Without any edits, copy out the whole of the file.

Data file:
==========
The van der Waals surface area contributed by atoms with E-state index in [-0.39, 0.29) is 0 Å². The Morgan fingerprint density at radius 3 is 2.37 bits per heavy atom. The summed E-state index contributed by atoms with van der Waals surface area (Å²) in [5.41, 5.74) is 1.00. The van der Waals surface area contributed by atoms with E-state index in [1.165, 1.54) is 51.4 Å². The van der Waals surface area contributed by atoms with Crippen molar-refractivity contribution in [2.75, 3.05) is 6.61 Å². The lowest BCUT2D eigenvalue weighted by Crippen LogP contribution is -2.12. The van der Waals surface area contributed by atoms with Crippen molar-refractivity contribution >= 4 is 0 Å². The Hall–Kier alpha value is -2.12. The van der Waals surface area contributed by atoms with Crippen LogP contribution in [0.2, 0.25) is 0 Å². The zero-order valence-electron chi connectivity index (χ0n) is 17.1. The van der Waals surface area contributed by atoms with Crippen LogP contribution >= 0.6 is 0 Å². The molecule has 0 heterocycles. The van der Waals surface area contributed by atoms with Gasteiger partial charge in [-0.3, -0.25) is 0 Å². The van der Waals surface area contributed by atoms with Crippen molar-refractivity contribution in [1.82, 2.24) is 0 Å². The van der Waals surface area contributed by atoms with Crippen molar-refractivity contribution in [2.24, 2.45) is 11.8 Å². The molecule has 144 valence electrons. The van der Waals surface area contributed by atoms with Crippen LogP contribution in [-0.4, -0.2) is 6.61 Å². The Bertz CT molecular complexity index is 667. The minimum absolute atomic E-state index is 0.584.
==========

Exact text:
The van der Waals surface area contributed by atoms with E-state index in [-0.39, 0.29) is 0 Å². The Morgan fingerprint density at radius 3 is 2.37 bits per heavy atom. The summed E-state index contributed by atoms with van der Waals surface area (Å²) in [5.41, 5.74) is 1.00. The van der Waals surface area contributed by atoms with E-state index in [1.165, 1.54) is 51.4 Å². The van der Waals surface area contributed by atoms with Crippen molar-refractivity contribution in [2.75, 3.05) is 6.61 Å². The lowest BCUT2D eigenvalue weighted by Crippen LogP contribution is -2.12. The van der Waals surface area contributed by atoms with Crippen molar-refractivity contribution >= 4 is 0 Å². The Hall–Kier alpha value is -2.12. The van der Waals surface area contributed by atoms with Crippen LogP contribution in [0.2, 0.25) is 0 Å². The zero-order valence-electron chi connectivity index (χ0n) is 17.1. The van der Waals surface area contributed by atoms with Crippen LogP contribution >= 0.6 is 0 Å². The molecule has 0 heterocycles. The van der Waals surface area contributed by atoms with Gasteiger partial charge in [-0.3, -0.25) is 0 Å². The van der Waals surface area contributed by atoms with Crippen molar-refractivity contribution in [1.82, 2.24) is 0 Å². The van der Waals surface area contributed by atoms with Crippen molar-refractivity contribution in [2.24, 2.45) is 11.8 Å². The molecule has 144 valence electrons. The van der Waals surface area contributed by atoms with Crippen LogP contribution in [-0.4, -0.2) is 6.61 Å². The Bertz CT molecular complexity index is 667. The minimum absolute atomic E-state index is 0.584.